I want to choose tools that not only support students in their learning, but that can allow students to effectively demonstrate their learning in a way that I am able to appropriately evaluate their learning progress. Tools that allow students to create lasting media materials, for instance, which I can review and observe the production process.

Criteria 5:

Is this a tool that will inspire and engage student in learning? Is it an appropriate tool for my students’ skill level?

The WOW factor! I want to choose tools that students feel excited t o use and that makes them excited about their learning. If students get frustrated by a tool that is too difficult to you use, or that doesn’t do what it’s supposed to do, then they will loose interest in the lesson no matter how interested they may have been about the topic in general. However, I don’t want to choose tools that are too exciting and that are distracting; in other words, I don’t want my students to focus more on the tool, at the expense of the lesson.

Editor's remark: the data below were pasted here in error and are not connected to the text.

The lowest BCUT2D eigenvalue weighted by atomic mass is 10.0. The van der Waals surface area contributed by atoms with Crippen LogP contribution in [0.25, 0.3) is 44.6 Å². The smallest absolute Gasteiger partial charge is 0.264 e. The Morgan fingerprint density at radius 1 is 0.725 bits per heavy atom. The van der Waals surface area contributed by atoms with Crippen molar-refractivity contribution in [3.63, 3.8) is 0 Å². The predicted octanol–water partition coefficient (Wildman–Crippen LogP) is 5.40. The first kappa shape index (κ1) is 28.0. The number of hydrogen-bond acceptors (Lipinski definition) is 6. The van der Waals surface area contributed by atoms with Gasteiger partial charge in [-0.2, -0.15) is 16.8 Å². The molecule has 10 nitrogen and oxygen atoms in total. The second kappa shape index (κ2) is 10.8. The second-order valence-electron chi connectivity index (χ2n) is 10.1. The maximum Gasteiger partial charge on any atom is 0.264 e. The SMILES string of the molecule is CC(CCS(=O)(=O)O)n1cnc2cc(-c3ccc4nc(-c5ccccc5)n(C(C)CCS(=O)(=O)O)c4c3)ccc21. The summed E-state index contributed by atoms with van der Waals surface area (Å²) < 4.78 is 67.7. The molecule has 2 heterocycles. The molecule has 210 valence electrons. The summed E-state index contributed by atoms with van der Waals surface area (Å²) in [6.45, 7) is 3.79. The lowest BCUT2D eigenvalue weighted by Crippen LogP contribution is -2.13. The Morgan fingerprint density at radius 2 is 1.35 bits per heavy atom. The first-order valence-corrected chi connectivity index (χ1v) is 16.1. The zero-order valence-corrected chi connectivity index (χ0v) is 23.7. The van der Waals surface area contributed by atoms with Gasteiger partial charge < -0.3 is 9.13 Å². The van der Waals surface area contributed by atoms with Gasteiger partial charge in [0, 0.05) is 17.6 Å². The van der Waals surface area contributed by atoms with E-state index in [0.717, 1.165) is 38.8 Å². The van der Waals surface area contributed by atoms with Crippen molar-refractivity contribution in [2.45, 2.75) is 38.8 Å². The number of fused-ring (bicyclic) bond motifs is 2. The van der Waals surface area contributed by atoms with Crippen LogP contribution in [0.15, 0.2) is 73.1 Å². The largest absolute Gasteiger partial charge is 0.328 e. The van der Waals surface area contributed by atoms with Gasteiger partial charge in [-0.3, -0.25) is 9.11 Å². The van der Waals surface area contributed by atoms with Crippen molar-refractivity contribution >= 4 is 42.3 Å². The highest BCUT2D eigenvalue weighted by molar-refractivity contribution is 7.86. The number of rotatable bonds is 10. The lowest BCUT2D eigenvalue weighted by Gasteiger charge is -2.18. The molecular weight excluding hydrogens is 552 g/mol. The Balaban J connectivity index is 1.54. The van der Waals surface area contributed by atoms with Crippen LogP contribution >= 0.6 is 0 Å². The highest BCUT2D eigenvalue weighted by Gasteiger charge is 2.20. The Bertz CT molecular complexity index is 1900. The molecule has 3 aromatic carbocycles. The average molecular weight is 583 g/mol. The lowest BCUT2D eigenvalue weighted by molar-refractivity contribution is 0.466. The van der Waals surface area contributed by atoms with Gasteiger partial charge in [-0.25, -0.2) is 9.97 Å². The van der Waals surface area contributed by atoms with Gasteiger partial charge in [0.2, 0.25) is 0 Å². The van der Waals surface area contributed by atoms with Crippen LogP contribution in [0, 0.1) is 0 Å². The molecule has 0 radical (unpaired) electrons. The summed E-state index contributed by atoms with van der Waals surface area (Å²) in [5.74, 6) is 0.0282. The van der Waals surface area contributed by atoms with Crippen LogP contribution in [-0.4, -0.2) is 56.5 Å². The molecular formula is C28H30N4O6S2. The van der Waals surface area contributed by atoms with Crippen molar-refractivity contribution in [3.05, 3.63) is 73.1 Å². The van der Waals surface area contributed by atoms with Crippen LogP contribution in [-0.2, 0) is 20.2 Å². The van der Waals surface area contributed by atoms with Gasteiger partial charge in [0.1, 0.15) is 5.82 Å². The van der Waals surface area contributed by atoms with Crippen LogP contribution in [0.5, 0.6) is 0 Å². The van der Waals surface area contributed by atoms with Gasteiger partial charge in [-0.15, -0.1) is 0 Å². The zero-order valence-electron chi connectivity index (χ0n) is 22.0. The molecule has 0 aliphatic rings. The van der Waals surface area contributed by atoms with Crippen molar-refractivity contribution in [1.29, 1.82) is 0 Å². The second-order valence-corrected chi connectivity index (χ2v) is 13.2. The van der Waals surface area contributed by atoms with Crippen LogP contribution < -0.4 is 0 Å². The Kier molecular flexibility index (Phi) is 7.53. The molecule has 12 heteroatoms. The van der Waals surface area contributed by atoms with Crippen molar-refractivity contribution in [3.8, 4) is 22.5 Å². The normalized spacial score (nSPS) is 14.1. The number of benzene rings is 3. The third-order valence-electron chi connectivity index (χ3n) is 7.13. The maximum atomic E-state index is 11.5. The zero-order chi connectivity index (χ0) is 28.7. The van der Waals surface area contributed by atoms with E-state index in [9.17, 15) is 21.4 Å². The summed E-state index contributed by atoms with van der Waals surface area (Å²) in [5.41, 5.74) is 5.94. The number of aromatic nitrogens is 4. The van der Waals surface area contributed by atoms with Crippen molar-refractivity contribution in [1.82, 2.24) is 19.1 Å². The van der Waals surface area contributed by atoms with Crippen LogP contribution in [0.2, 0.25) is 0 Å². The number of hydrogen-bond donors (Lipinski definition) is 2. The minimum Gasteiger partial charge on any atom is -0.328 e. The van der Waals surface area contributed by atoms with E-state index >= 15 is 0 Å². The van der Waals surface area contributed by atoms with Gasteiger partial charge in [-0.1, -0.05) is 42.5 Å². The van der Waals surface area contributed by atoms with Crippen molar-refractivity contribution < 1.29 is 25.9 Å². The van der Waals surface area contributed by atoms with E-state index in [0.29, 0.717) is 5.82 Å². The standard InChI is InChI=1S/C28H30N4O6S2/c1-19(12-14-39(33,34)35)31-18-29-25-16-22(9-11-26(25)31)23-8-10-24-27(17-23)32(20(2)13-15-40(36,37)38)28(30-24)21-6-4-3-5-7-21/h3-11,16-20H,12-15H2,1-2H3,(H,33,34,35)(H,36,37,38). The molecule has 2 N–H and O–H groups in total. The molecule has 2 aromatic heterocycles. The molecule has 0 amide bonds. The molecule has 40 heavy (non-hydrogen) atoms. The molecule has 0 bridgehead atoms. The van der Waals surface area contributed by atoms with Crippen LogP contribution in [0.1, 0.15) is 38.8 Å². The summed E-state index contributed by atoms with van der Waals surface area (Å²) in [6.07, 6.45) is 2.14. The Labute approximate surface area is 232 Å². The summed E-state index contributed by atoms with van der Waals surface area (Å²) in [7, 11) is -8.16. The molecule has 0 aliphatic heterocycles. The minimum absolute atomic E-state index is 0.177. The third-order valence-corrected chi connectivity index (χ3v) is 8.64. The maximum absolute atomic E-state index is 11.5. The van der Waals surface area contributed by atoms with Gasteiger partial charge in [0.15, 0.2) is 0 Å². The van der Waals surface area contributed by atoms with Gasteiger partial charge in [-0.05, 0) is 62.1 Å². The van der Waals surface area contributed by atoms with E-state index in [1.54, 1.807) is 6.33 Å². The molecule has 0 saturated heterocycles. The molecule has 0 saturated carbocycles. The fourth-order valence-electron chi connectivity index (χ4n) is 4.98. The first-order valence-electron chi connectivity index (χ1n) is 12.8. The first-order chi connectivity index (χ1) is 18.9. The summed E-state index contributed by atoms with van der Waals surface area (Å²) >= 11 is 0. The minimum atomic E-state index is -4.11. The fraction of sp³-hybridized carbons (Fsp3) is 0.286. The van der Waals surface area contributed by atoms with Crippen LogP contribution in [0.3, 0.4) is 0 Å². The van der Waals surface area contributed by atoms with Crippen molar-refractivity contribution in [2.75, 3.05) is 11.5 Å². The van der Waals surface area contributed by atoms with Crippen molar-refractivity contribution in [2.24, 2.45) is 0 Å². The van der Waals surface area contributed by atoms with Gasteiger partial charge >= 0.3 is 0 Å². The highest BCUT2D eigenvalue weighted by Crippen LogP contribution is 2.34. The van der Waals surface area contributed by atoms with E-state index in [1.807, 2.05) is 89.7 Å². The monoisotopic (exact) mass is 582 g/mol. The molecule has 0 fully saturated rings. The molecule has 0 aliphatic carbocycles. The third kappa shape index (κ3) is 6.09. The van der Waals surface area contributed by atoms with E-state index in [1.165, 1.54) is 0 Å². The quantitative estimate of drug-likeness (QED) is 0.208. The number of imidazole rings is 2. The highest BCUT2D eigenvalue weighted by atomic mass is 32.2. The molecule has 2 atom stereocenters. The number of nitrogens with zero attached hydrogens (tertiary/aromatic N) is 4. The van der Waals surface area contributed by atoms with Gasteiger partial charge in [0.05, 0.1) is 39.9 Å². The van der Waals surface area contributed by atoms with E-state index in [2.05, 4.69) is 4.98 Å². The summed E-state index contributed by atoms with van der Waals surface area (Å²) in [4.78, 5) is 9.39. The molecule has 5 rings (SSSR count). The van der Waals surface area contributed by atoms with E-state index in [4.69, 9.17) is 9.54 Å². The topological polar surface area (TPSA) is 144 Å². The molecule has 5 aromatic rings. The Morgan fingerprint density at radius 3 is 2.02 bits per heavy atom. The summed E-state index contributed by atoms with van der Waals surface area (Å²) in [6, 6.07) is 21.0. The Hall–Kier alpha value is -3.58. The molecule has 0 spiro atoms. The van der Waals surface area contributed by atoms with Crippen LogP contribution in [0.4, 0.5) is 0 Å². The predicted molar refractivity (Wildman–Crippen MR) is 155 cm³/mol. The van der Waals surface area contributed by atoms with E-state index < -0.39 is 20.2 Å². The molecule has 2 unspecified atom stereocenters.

Puentedura, R. R. (2012) The SAMR Model: Background and Exemplars. [Slides]. Retrieved from

Week 13 – Educational Technology Demos

Part A – Virtual Vendor Video

This is my virtual vendor video, describing ActivTable by Promethean, MindView Educational Mind Mapping Software, and MIT’s Scratch.

Part B – Educational Technology Demo Day Reflection